I have been thinking about what it really means to be a friend. Did you know there is someone described in the Bible as being God’s friend? His name is Abraham. “And the scripture was fulfilled which saith, And Abraham believed God, and it was reckoned unto him for righteousness; and he was called the friend of God,” (Jas. 2:23). Abraham was called the friend of God in two Old Testament passages, 2 Chr. 20:7 and Is. 41:8. Why was Abraham identified this way, and was actually called God’s friend? What is there about Abraham that makes that description appropriate, and how can we be sure we too are friends of God?
Who wouldn’t want to be a friend to God? Of all of the people we pass in this life, the many acquaintances and companions, who can we really call a friend? And of all the friendships we might seek, there is none more important than God’s. We want God to be our friend throughout life, and we certainly want him to be our friend on the day of judgment! So how can we be sure that we are like Abraham, the friend of God?
Friendship involves loyalty. Your true friends are loyal, not ashamed of you. Yes, there may be times they are disappointed, there may be times of disagreement or even sharp contention between friends, but friendship involves the ability to see past temporary differences. It involves loyalty. It involves standing with someone “through thick and thin,” through the good times and the bad. Abraham was loyal to God. He stuck with God throughout all of his life, even when it was difficult, or when he did not fully understand what God was doing. When God told Abraham to leave his homeland, and when he later told him to offer his only son, Abraham was loyal and dependable. You could always tell wherever God was, Abraham would not be far away.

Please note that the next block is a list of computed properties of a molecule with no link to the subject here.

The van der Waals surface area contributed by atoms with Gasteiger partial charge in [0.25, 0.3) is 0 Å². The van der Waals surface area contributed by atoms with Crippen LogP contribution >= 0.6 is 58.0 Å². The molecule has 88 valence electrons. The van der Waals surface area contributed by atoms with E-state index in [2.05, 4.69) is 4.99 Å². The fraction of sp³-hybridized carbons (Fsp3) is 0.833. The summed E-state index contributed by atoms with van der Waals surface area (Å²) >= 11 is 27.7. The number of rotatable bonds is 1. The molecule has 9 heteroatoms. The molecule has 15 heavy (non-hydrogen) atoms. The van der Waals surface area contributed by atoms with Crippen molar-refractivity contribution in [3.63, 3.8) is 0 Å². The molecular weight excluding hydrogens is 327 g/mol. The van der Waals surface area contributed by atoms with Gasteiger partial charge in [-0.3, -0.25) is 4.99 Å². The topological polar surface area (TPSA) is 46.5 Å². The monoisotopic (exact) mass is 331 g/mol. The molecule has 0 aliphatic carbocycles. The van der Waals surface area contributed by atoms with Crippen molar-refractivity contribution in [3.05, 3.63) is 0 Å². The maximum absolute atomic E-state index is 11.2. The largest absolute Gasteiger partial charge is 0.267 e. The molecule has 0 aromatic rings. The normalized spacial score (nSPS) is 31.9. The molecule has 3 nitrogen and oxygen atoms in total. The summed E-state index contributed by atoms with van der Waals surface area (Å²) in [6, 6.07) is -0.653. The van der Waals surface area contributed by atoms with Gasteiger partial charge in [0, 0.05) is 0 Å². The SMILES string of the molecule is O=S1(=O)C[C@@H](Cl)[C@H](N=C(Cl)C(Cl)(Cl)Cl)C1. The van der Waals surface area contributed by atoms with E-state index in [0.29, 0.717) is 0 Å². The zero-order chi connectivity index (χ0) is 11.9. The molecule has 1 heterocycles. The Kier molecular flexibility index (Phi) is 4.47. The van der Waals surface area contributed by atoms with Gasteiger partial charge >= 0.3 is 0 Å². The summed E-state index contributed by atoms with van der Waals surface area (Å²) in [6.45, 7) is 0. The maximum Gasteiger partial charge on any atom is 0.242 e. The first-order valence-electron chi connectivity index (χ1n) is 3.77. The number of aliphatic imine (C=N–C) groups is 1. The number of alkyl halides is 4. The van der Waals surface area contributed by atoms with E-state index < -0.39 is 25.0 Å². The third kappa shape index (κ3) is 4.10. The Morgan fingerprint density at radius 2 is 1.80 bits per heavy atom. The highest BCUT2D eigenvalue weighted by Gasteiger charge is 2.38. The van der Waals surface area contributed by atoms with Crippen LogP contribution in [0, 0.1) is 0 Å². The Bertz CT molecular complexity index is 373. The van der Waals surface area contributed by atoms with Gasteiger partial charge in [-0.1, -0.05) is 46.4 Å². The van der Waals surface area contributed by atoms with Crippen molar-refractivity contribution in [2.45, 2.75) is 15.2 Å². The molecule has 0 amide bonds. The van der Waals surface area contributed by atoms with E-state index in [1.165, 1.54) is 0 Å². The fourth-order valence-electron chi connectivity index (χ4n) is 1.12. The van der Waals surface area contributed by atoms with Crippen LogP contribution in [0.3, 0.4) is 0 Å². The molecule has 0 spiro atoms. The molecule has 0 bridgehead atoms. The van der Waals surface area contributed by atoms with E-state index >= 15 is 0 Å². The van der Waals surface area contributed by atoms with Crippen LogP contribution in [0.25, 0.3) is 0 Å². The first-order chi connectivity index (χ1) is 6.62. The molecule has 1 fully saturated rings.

We need to be loyal to God. We have made a commitment to follow him, and we need to take that commitment seriously. We must be faithful and dependable in caring it out, wherever it may lead. “There is a friend that sticketh closer than a brother,” (Pr. 18:24). In this disposable age, where commitments are often taken lightly, and a person’s word is sometimes worth very little, we need to remember that “A friend loveth at all times,” (Pr. 17:17). Fidelity to God is the hallmark of being his friend.
Friendship involves trust. A true friend is someone you can count on, someone you can trust. Someone you know will be there when you need them. Many people want to be with the popular, the rich, the powerful. But when the money and fame disappear, so do they. Like the so-called friends of the prodigal son, they run away and leave you alone and in want, (Lk. 15:11ff). We must trust that friendship with God is the best possible way.
There may be times in the Christian life where everything is “peachy keen” and going our way. But there will likely be other times quite to the contrary. Times where we are saddened and disappointed. There are many things to confuse and discourage. There may be times where we think God has left us. What will we do? Being a friend to God means staying close to him, even when he is difficult to see through her tears.
James gives us some insight into why Abraham was called the friend of God. He says that Abraham “believed God, and it was reckoned unto him for righteousness,” (2:23). We notice that being a friend to God means believing God, to the point of total and complete obedience. Christianity is not a matter of faith only. Faith must be coupled with obedience. Only then may it be said that we are righteous. “Not everyone that saith unto me, Lord, Lord, shall enter into the kingdom of heaven; but he that doth the will of my Father which is in heaven,” (Mt. 7:21).
When we obediently act like a true friend to God, even when others do not understand, or ridicule us, we can rest assured that we are righteous before him. When we are loyal and dependable, faithful to him, he “reckons” or counts it as righteousness.
When it boils down to it, there is only one friendship which really matters. One friendship which towers above all the others. Though all the world forsake us, may we ever strive to hold our friendship with God. That is the friendship we must cultivate and maintain at all costs. What a tribute to be called, like Abraham, a “friend” of God. In the beautiful words of John Ernest Bode (1869), “Oh Jesus, thou hast promised to all who follow thee, that where thou art in glory there shall thy servant be; and Jesus, I have promised to serve thee to the end: O give me grace to follow my master and my friend.”
-by Robert C. Veil, Jr.